Berlin Wall pieces transform into local artwork


Hanna Dupre.

Recently, the Front Porch Gallery located in Carlsbad displayed artwork expressing times during the Berlin Wall. Many artist incorporated actual pieces of the Wall into their artwork.

Monique Dufault, A&E Editor

In celebration of the 25th anniversary of the fall of the Berlin Wall, 16 local artists from the San Diego and Los Angeles areas took on the challenge of incorporating pieces of the historic wall into their artwork. All pieces in the exhibit are traveling to destinations still unknown with the hope of making it across the Atlantic to the city of Berlin itself.

Pieces of the wall that previously divided the East from the West in Berlin, Germany, were acquired in an indirect way, but always meant to be incorporated into an artistic outlet.

“A gentleman who was from Germany originally, who was living in Carlsbad at the time, had commissioned to get a number of large bins of Berlin Wall pieces from Germany,” assistant director of Front Porch Gallery and artist Julie Weaverling said. “When he did this, he had the intention of doing something with them himself, but he did not have the chance to before he passed away. The pieces of the wall eventually made their way to a woman who was interested in the arts and history of the time. It was her who had the idea to get a number of artists together to try and show the pieces in various settings and through various perspectives. ”

Although these sixteen pieces have much of the world to see in their future, they are up for sale at each venue. The price ranges from about $1,100 to $60,000 and come in various sizes and mediums.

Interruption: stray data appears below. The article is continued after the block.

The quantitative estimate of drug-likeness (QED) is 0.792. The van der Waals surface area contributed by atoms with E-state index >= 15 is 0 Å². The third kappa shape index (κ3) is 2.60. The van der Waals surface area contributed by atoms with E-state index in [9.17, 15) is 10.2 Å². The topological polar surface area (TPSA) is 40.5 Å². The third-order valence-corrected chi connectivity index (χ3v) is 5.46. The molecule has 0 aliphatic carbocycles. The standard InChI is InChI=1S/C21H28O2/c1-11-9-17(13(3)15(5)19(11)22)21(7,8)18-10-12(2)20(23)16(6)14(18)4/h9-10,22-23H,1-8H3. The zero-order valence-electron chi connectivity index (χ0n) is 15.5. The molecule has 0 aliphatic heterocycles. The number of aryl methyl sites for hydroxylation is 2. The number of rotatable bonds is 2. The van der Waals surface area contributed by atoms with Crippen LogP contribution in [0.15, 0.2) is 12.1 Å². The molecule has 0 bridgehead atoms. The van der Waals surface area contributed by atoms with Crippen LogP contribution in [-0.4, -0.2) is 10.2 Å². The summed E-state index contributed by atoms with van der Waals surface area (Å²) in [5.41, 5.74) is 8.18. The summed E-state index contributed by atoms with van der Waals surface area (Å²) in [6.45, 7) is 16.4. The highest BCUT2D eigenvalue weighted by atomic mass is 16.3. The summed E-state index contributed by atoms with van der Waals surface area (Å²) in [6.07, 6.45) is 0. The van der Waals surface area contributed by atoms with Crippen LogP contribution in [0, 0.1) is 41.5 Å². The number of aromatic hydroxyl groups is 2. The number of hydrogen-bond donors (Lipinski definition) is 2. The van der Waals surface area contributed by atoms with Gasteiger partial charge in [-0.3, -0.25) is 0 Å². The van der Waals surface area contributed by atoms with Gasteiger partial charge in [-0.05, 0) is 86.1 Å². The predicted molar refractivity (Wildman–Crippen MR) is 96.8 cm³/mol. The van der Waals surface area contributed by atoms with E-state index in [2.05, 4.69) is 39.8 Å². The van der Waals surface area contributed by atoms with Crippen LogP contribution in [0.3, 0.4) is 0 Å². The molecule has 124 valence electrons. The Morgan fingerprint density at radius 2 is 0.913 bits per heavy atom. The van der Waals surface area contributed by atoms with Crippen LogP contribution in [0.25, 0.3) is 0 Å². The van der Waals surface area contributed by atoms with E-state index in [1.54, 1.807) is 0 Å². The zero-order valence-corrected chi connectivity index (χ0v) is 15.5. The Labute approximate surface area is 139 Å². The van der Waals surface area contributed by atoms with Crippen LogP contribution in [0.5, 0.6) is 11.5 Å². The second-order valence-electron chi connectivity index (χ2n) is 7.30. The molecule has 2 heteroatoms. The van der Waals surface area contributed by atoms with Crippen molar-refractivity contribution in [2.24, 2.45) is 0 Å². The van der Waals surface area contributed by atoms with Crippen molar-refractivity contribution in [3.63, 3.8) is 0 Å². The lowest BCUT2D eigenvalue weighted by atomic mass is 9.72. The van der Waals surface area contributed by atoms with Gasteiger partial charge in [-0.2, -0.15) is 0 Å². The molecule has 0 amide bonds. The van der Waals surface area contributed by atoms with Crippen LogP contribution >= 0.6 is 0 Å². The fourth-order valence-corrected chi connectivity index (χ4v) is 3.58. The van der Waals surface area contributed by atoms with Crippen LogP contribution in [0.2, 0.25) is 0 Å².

“Anything that does sell stays with the exhibit until it is completely finished,” Weaverling said. “So the buyers need to not be too attached to their purchases, but then the art will have such a great providence when it finally gets home on the wall.”

As the exhibit travels, every onlooker will have the opportunity to see into the thoughts, family history and personal views of the Southern Californian artists through a statement posted beside his or her work.

“To me, having the statements from the artists was extremely important,” Weaverling said. “It is not only important because it is neat to read, but it is important because some of the pieces can stand fairly well on their own, but for some the explanation really enhances the work.”

One artist, Amber Irvin (among the sixteen) gives her views of the time and inspiration for her piece entitled “Borderless.”

“If every person had knowledge and awareness of who they truly were, there would be no need for walls and borders to divide this world,” artist Amber Irvin said. “We would embrace and celebrate cultural differences, we would live peacefully and supportive of each other. We can create that world and it is my inspiration for the transformation of the Berlin Wall pieces. Let the Berlin Wall be an example to the walls that exist today, let them tumble.”